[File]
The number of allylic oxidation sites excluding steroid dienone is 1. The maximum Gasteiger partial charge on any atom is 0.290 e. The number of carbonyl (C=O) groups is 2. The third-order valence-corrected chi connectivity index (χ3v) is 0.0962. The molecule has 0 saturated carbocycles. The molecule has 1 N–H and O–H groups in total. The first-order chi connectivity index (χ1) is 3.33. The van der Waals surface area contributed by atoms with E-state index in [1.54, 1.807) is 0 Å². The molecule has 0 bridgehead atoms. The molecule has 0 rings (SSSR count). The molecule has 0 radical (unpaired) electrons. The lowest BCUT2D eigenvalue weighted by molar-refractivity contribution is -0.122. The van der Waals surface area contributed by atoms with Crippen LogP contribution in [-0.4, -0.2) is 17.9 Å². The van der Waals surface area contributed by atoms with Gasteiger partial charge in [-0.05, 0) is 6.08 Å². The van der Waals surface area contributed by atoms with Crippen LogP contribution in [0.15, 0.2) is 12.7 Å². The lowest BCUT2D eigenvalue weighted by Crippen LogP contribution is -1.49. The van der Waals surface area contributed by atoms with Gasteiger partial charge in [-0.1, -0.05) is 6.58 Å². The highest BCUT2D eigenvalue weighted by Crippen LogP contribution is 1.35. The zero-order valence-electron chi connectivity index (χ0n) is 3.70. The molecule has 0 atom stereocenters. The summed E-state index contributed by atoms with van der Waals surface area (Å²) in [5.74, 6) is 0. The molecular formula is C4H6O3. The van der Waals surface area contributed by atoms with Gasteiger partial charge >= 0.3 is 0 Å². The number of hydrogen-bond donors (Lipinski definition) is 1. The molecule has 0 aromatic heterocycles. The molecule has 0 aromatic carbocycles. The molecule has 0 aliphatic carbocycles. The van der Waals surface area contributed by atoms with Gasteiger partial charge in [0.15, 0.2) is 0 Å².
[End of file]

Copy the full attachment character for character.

The number of allylic oxidation sites excluding steroid dienone is 1. The maximum Gasteiger partial charge on any atom is 0.290 e. The number of carbonyl (C=O) groups is 2. The third-order valence-corrected chi connectivity index (χ3v) is 0.0962. The molecule has 0 saturated carbocycles. The molecule has 1 N–H and O–H groups in total. The first-order chi connectivity index (χ1) is 3.33. The van der Waals surface area contributed by atoms with E-state index in [1.54, 1.807) is 0 Å². The molecule has 0 bridgehead atoms. The molecule has 0 rings (SSSR count). The molecule has 0 radical (unpaired) electrons. The lowest BCUT2D eigenvalue weighted by molar-refractivity contribution is -0.122. The van der Waals surface area contributed by atoms with Crippen LogP contribution in [-0.4, -0.2) is 17.9 Å². The van der Waals surface area contributed by atoms with Gasteiger partial charge in [-0.05, 0) is 6.08 Å². The van der Waals surface area contributed by atoms with Crippen LogP contribution in [0.15, 0.2) is 12.7 Å². The lowest BCUT2D eigenvalue weighted by Crippen LogP contribution is -1.49. The van der Waals surface area contributed by atoms with Gasteiger partial charge in [-0.1, -0.05) is 6.58 Å². The highest BCUT2D eigenvalue weighted by Crippen LogP contribution is 1.35. The zero-order valence-electron chi connectivity index (χ0n) is 3.70. The molecule has 0 atom stereocenters. The summed E-state index contributed by atoms with van der Waals surface area (Å²) in [5.74, 6) is 0. The molecular formula is C4H6O3. The van der Waals surface area contributed by atoms with Gasteiger partial charge >= 0.3 is 0 Å². The number of hydrogen-bond donors (Lipinski definition) is 1. The molecule has 0 aromatic heterocycles. The molecule has 0 aromatic carbocycles. The molecule has 0 aliphatic carbocycles. The van der Waals surface area contributed by atoms with Gasteiger partial charge in [0.15, 0.2) is 0 Å².